All Myriam Gastard, a postdoctorate fellow, research scientist, and neurobiologist, wanted to do was spend her life researching the possible causes of Alzheimer’s disease, but that dream was shattered after she briefly became a patient in a Pennsylvania hospital.
On January 19, 2008, Dr. Gastard was evaluated in the emergency room at Paoli Hospital for pains in her right side. Due to the fact that Dr. Gastard was recently treated for a kidney infection, a series of routine blood tests were ordered by the emergency room physician. As the emergency room nurse was inserting the intravenous (IV) catheter to obtain blood samples and then administer pain medication, Dr. Gastard immediately experienced severe pain in her hand and asked the nurse to remove the catheter. It was not removed. The painful IV catheter remained in her arm for the next 24 hours despite her complaints of pain.
After she was discharged from the hospital, Dr. Gastard was left with a loss of some feeling in her right hand. She was later diagnosed with nerve damage that required surgery to repair the damaged nerve. Unfortunately, due to the delay in diagnosing and treating the nerve damage, the surgery did not repair all of the nerve damage and she was left with numbness in her right thumb and forefinger in addition to a loss of hand strength.
At the trial, the hospital and the nurse admitted negligence but argued that Dr. Gastard did not lose any wages since she was currently employed as a product specialist. Yes, Dr. Gastard was employed after the nerve injury, but not in the position she trained and went to school for. Because of the nerve injury, Dr. Gastard could not perform microsurgery that was a vital part of the Alzheimer’s research. In addition, she was required to wear a brace on her extremity that was a non-sterile brace. Her career as a research scientist was taken away from her because nurses and doctors did not listen to her complaints. The jury believed Dr. Gastard and found in favor on her behalf.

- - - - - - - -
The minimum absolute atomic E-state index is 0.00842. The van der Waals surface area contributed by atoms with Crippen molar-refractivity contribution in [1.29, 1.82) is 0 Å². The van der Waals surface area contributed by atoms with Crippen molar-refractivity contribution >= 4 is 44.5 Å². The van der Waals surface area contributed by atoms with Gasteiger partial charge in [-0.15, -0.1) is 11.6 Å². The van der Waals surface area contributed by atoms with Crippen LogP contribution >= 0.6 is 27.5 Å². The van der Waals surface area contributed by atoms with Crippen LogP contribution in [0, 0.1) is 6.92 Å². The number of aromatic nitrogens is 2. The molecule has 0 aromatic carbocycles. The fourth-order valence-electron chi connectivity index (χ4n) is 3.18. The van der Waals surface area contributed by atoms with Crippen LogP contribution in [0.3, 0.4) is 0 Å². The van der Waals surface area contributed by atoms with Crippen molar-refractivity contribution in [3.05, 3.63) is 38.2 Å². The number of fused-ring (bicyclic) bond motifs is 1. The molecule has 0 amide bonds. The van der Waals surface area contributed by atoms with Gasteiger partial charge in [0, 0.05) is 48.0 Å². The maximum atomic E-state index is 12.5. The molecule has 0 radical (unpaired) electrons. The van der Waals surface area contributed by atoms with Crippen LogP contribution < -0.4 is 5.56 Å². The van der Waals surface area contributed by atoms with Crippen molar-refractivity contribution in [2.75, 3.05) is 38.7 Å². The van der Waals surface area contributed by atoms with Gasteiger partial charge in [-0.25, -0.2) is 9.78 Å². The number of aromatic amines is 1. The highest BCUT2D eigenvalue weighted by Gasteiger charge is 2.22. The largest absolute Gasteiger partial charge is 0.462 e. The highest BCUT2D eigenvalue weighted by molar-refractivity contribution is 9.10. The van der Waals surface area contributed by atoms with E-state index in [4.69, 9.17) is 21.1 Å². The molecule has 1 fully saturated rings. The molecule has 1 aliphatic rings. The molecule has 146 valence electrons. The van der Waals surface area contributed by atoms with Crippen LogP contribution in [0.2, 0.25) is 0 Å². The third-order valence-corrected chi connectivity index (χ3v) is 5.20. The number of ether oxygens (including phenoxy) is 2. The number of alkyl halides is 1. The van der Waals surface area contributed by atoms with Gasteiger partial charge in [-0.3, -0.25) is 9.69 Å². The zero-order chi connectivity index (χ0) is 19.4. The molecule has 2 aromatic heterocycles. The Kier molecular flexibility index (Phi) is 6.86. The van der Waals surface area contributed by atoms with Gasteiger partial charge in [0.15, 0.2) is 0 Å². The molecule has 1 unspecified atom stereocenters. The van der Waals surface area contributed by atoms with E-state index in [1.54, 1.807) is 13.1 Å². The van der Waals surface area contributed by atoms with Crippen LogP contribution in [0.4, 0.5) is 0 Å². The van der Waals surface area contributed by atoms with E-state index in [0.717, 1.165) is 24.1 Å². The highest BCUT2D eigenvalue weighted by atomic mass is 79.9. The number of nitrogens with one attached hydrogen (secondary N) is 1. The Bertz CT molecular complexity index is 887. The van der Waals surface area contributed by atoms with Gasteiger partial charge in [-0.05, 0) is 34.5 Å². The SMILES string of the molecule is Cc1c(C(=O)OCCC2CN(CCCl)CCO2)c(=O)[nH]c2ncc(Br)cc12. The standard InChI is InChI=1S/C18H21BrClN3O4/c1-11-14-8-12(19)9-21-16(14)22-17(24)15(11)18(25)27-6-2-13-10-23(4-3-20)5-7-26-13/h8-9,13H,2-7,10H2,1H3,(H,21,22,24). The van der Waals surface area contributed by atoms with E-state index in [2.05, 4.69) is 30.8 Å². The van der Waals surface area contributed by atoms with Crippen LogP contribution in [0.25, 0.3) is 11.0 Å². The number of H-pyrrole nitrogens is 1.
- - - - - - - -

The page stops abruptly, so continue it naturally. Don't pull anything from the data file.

The experienced physicians and nurses on staff here at the Philadelphia medical malpractice Beasley Law Firm are well aware that sometimes, during an IV insertion, a nerve may be hit in the absence of any medical negligence. Some patients have nerves that are in different spots than what is shown in anatomy books. Hitting a nerve during an IV insertion or blood draw may or may not be negligent. Not doing anything about it after the patient complains of pain may be negligent. The longer nerve damage goes undiagnosed, the worse the outcome may be.
If you or a loved one suffered nerve damage after an IV insertion, cath insertion or blood test, you need to contact a law firm that not only has the legal expertise, but the real working medical knowledge to help you. Since 1958, our experienced medical and legal teams here at the Philadelphia Beasley medical malpractice law firm have had billions awarded on behalf of victims of medical malpractice or hospital negligence. Our Pennsylvania emergency room malpractice lawyers are also here to help you. Please feel free to contact one of our physician attorneys, nurse attorneys or certified emergency room nurses for a free and strictly confidential consultation.
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